• Over-thinking, too abstract. With only linear polarization in play, you only have two components. With the polarizers assumed to be aligned, those two are independent. Aug 31, 2023 at 14:33
• Could you try to make a more coherent point? Aug 31, 2023 at 14:40
• What do you mean by more coherent? Aug 31, 2023 at 14:59
• (+1) Good answer and I especially liked the final paragraph. The devil is always in the details.
– Ed V
Sep 6, 2023 at 1:15

Everyone is ignoring the reality of the situation. The extinction ratio of a given polarizer is usually limited by stress induced birefringence, or some other defect.

So, if I have a polarizer (doesn't matter which) with an ER of 100:1, and transmit a light source with an ER of 100:1, the result will still be 100:1 because some of the light polarized in the "100" direction will be rotated into the "1" axis due to the defect.

• Thanks for your input. But please consider that I already had precisely this discussion with basically different opinions and explanations...which is the motivation to post this question in the first place: To get a definite answer from theory (and then discuss limiting effects such as depolarization, scattering on defects, stress-induced birefringence etc. as needed) Sep 6, 2023 at 0:01
• There's nothing fundamental about polarization that wouldn't let you achieve a perfect state of polarization. In fact, if you had a 100:1 ER represents a state of perfect polarization. Using a polarimeter you may achieve any other polarization state.
– JQK
Sep 6, 2023 at 0:44
• (+1) Your statement about stress induced birefringence brought back a not so pleasant memory of finding out the hard way that sapphire windows are not so good around 4 kelvin.
– Ed V
Sep 6, 2023 at 1:19
• Birefringence by itself doesn't affect the degree of polarization, it just rotates the state of polarization. Linear loss cannot induce depolarization either. Spatial non-uniformities, however, are a contributor to a lower degree of polarization, because in detection you average over the whole transverse profile of the beam. Ultimately, whether or not stacking polarizers improves the degree of polarization is situation dependent, but it is possible and I've personally observed it. Sep 6, 2023 at 9:15
• Birefringence, in general, will move the state of polarization from one point on the Poincare sphere to another. If you add a random variable, spatially or temporally, then, while there is an always a definite state of polarization, the description on the Poincare sphere may be a time-varying distribution.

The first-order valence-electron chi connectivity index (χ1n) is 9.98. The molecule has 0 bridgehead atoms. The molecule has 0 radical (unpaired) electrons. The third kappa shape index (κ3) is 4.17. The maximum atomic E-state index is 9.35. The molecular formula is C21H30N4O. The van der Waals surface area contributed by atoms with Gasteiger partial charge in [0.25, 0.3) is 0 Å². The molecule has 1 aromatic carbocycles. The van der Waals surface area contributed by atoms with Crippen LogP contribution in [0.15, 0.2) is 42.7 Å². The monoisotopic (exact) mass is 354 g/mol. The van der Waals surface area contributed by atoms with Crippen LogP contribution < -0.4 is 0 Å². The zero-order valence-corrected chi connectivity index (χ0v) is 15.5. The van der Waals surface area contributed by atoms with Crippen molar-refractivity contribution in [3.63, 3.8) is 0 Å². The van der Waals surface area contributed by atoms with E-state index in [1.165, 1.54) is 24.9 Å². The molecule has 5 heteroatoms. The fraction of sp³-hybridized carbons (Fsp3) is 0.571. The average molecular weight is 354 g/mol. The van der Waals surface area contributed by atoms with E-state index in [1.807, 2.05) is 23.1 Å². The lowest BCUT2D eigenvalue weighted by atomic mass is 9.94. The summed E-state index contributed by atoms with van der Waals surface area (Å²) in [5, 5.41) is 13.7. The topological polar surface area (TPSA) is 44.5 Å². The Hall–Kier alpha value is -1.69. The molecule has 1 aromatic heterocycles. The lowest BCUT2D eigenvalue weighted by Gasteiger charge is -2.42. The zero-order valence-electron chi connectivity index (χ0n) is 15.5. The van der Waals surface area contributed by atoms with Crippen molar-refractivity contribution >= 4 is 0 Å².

– JQK
Sep 6, 2023 at 11:27

The OP requests a formal proof, using Stokes vector and Mueller calculus formalism, as to whether stacking polarizers either does (or does not) theoretically improve the extinction ratio of a light source, e.g., a laser diode. Issues arising in practice, such as light scattering, reflection at interfaces, polarizer imperfections, depolarization, and so on, are to be neglected.

To begin, figure 1 shows the posited optical component train and the relevant Mueller calculus calculation that would be used to compute (manually) the output Stokes vector at G:

The manual computation is straightforward, albeit a bit tedious, once the Mueller matrices for the linear polarizers have their requisite x and y transmittances specified. This is discussed below, in connection with the extinction ratio, $$\epsilon$$.

Now consider figure 2, which shows the assumed Mueller matrix for the linear polarizers and the dialog box for the polarizer block in my optical calculus software used to perform the non-manual computations:

The polarizer Mueller matrix is that of an ideal linear dichroism optical element. It is widely used to model ideal linear polarizer optical elements, as per Shurcliff, Kliger et al., and Jensen et al. As a convenience, two addendum figures, after the references, explicitly show the matrices used by the listed authors.

Note that the software polarizer block, that evaluates the polarizer’s Mueller matrix, allows for user-specification of the x and y transmittances. It also has a convenience checkbox that can be used to render the block transparent, i.e, the block then would simply transmit through whatever input it received. This facilitates trial removal of inline optical components.

Figure 3 shows how the laser light source is modeled as a unit intensity unpolarized Stokes vector followed by a non-ideal x-oriented linear polarizer having extinction ratio, $$\epsilon$$, defined as shown in the figure. This definition, which will be used throughout what follows, has long been in common usage and is found in, e.g., the reference by Kliger et al. on page 30. Note that $$\epsilon$$ ranges from 0, for an ideal polarizer, to 1, for non-polarizing. In the laser model, the non-ideal x polarizer was used to produce an output Stokes vector with $$\epsilon = 0.01$$, as explained below. The remaining blocks simply verify that the $$\epsilon$$ value is as specified. This is done by processing the laser output Stokes vector through orthogonal ideal analyzers and calculating the quotient of the light intensities they transmit.